A very good political thriller from Sydney Pollack, "The Interpreter" isn't without some flaws, but it's mostly intelligent, suspenseful and well-acted. The picture focuses on Silvia Broome (Nicole Kidman), a woman currently working as an interpreter in the UN who grew up in the (fictional) African country of Matobo.
When working late one night, she overhears men plotting an assassination attempt on an African tyrant who is coming to speak there soon. The man apparently was well-liked when he started his reign, but has grown deeply corrupt over the years, not to mention paranoid. The men Silvia sees plotting spot her, and it's not too long before she finds herself in deep trouble. Afraid, she reports the incident and has her story investigated by Tobin Keller (Penn) and Dot Woods (Catherine Keener - an excellent actress, but maybe not the obvious first choice here. Yet, she works superbly in the role of the tough partner), two Secret Service agents who attempt to figure out who is behind the plot, and if Silvia's past has any link to the present situation.
Neither Tobin or Silvia trust one another, and during the first hour, the film slowly builds up the plot and gradually starts carefully revealing important tidbits. "The Interpreter" is a thriller that chooses to gain tension through plot, character and writing; although there are a couple of "action" moments, the majority of the feature is dialogue-driven. Although this isn't entirely successful, as there are a couple of little points where the 128-minute movie drags a bit, this is a mostly intelligent, well-constructed picture.
The film was actually shot in the UN, which - after reportedly quite a good deal of negotiation - allowed this movie to be the first to film inside. It's a remarkable location, and becomes something of a "character" in the movie. Technically, the film is stunning, with stunning cinematography by Darius Khondji, good sound design and fine editing. The performances by Kidman and Penn are not outstanding, but they are fine efforts and are quite good together.
If anything, Kidman could have not underplayed quite as much, the movie is a bit overly convoluted at times and there are a few loose ends here-and-there. Aside from those minor issues, "The Interpreter" stands as one of the better thrillers released in the last year or so.
VIDEO: Universal presents "The Interpreter" in 2.35:1 anamorphic widescreen. Cinematographer Darius Khondji's crystal clear, superbly composed images are done justice here, as the presentation from Universal is one of their best in recent months. Sharpness and detail are exceptional, with no instances of softness or inconsistency.
Unfortunately, the presentation wasn't without flaw; there were some minor instances of edge enhancement, but aside from that, the picture appeared crisp and clean. No pixelation, shimmering or print flaws were spotted. Colors appeared well-rendered, with no smearing or other faults.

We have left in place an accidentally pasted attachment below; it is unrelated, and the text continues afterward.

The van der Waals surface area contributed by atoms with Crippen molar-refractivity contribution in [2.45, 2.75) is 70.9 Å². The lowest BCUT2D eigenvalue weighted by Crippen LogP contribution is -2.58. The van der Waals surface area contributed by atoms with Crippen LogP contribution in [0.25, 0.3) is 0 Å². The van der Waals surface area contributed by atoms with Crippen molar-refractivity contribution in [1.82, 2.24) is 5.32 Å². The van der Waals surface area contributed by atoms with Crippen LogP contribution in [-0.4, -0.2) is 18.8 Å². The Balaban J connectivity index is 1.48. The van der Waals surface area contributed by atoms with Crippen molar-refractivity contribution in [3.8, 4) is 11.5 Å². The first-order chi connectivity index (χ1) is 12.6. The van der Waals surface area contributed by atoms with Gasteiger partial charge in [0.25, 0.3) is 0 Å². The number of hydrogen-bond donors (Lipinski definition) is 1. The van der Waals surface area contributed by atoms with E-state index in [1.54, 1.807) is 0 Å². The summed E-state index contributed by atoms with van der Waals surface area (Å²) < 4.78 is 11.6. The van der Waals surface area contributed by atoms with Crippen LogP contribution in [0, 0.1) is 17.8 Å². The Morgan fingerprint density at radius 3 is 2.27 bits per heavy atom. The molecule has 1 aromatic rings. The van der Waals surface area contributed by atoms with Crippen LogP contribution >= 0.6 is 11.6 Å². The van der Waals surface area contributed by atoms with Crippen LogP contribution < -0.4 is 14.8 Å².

SOUND: I quite liked this Dolby Digital 5.1 presentation. Despite being dialogue-driven during several stretches, the sound mix does open up a lot during outdoor scenes, with surrounds capturing cars going by and other street ambience. Surrounds also reinforce the subtle, enjoyable score by James Newton Howard, as well. Dialogue sounded dry, crisp and natural. The score and sound effects also sounded rich and well-recorded, as well.
EXTRAS: Director Sydney Pollack offers a good commentary for the film, as he discusses what attracted him to the project, shooting in the UN, working with the actors, casting, material deleted and production difficulties.
Praise must go to Pollack for including a documentary here on the benefits of widescreen. The documentary talks about the pros of widescreen, Pollack's feelings about pan & scan and shows comparisons of pan & scan to widescreen and how much information the pan & scan version loses in comparison to widescreen.
A couple minutes of deleted scenes are included, as well as an alternate ending that's similar, but I thought worked a little better than the ending as is in the final film.
Also included is a featurette discussing what it was like to shoot in the UN, and how the filmmakers were able to work with the United Nations in order to allow the production to shoot there.
A brief, but informative "making of" ("From Concept to Cutting Room") is a very interesting piece that has Pollack offering a thoughtful discussion on the specific challenges of filming "The Interpreter" (such as filming in NYC and starting without a finished script), as well as his general thoughts on directing. Finally, we also get a piece on real interpreters.
Final Thoughts: "The Interpreter" has a couple of draggy spots and some loose threads, but fine performances from Kidman and especially Penn carry the film nicely. The DVD presentation from Universal offers excellent video/audio quality, as well as a few good extras. Recommended.